BY CLINT LOVEALL - FIRST PRESBYTERIAN CHURCH OF SPIRIT LAKE
I recently read the remarkable story of Ruby Bridges who, as a 6-year-old girl in 1960, became the first African American child to integrate into the William Frantz Elementary School in New Orleans. Looking back, it was an almost unimaginable situation. Picture a 6-year-old girl being escorted by police and “friendly” adults while hundreds of other adults shouted, spit, threw things, yelled death threats and slung the vilest racial slurs. It seems cruel and woefully misguided now, but that’s the exact situation Ruby was in.
Not surprisingly, the early days did not go well. The first day she arrived to find she was the only student at school. Other parents refused to send their children to school and only one teacher, a woman named Barbara Henry, agreed to teach Ruby and did so in an empty classroom. Because of threats made to poison her, Ruby only ate food she brought with her. Every morning Ruby, escorted by federal marshals, had to walk through an angry crowd of protestors to enter the building.
Because of the stressful circumstances, Ruby saw a counselor named Robert Coles, who volunteered to help her process the experiences she was enduring. They met weekly seeking to build her coping skills for the stress she was experiencing. Coles later wrote a book about his time with Ruby. Her courage and poise stand out as incredible, and one story in particular seems especially profound.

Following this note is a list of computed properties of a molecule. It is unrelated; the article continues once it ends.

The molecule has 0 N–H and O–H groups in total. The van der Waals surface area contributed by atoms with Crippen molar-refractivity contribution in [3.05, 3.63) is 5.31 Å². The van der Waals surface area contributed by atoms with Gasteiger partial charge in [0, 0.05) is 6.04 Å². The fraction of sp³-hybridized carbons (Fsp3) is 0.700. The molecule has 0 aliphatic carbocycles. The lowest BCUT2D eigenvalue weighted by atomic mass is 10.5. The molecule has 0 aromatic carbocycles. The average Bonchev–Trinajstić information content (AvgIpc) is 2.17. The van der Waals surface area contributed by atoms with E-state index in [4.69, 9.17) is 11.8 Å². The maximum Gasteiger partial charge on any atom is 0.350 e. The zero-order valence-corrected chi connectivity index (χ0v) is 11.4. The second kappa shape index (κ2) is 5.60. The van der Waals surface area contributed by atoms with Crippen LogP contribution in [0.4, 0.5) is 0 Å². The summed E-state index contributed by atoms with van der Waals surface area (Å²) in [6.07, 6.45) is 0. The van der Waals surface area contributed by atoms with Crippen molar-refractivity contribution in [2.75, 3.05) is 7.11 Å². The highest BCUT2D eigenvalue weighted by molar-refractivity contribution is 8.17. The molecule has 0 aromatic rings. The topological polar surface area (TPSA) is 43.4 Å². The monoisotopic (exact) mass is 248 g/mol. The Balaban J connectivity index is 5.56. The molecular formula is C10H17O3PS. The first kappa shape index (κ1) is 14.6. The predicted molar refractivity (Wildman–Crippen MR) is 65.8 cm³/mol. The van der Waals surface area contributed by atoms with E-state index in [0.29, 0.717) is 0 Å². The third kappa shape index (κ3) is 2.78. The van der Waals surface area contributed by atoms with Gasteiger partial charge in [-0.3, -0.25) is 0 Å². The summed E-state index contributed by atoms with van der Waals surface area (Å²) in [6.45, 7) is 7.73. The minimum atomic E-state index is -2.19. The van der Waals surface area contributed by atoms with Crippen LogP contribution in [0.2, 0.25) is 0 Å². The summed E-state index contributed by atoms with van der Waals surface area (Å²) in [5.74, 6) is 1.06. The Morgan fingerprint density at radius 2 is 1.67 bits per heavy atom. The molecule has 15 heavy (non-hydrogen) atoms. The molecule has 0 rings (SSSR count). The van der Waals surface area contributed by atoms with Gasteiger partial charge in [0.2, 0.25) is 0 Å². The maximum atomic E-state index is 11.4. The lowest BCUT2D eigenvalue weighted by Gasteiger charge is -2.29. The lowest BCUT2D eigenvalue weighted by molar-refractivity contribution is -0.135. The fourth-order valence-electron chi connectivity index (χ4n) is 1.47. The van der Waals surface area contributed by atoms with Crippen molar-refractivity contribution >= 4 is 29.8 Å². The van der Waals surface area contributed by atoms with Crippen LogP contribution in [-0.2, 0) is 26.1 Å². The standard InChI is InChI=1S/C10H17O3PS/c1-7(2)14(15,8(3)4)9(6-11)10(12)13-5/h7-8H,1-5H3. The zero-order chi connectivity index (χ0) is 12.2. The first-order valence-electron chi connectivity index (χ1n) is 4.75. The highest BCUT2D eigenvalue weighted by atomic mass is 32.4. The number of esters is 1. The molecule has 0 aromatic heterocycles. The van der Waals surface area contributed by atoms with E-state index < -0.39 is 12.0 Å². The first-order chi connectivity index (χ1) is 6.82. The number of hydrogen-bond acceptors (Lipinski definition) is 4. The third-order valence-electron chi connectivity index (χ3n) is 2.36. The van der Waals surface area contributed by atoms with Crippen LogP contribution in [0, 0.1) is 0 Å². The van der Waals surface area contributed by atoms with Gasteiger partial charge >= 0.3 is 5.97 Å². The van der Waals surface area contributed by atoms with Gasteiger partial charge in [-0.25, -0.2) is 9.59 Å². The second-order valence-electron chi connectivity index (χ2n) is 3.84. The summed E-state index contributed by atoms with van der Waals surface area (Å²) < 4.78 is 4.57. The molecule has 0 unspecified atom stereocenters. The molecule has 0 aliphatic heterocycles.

On one of the early days of walking to school, Mrs. Henry noticed that Ruby was apparently talking to herself, or to those who were screaming at her. She paused in front of a group of protestors and Mrs. Henry could see her lips moving as she looked toward them. When they got into the classroom, the teacher asked Ruby about it and she responded by saying, “I wasn’t talking to them, I was praying for them.” Ruby would later write that her parents, neither of whom could read or write, taught her that Jesus told us to pray for our enemies, so that was what she had been trying to do. I wonder how many of us would be able to do the same.
Ruby’s story is amazing, and well worth reading. She continued to serve as an activist and lent her voice to racial equality and civil rights causes. She was the subject of a Norman Rockwell painting, and in 2001 was awarded the Presidential Citizen’s Medal by President Clinton. However, there is a lesser known footnote to her story that is also interesting.
There was only one other student who completed the entire year at William Frantz Elementary in 1960. In fact at one point the school enrollment, previously 1,000, dropped to three. One of those three was a young girl named Pam Foreman, a 5-year-old white student who joined Ruby and also endured those difficult walks through crowds of disapproving critics. Pam’s father, Rev. Lloyd Anderson Foreman, a Methodist pastor, walked Pam through the lines of protestors on the second day of the boycott saying that he just wanted his daughter to be able to attend school. For his efforts he was despised by many and insulted long into his life by some within the community.
Two children, one black and one white, forced to endure the hatred of complete strangers for no other reason than skin color or going to school. Two families, who had to make incredibly difficult decisions about what was right and took a stand for what they believed. One remarkable little girl who lived out Jesus’ words to pray for those who curse you, and one pastor who literally stepped out in faith and by doing so served as a living example of following Christ. Each of them, in their own way, becoming a witness and an example. Both of them showing us a glimpse of the grace and strength we find in our Savior.
By the mercy of God, may we do the same. Blessings.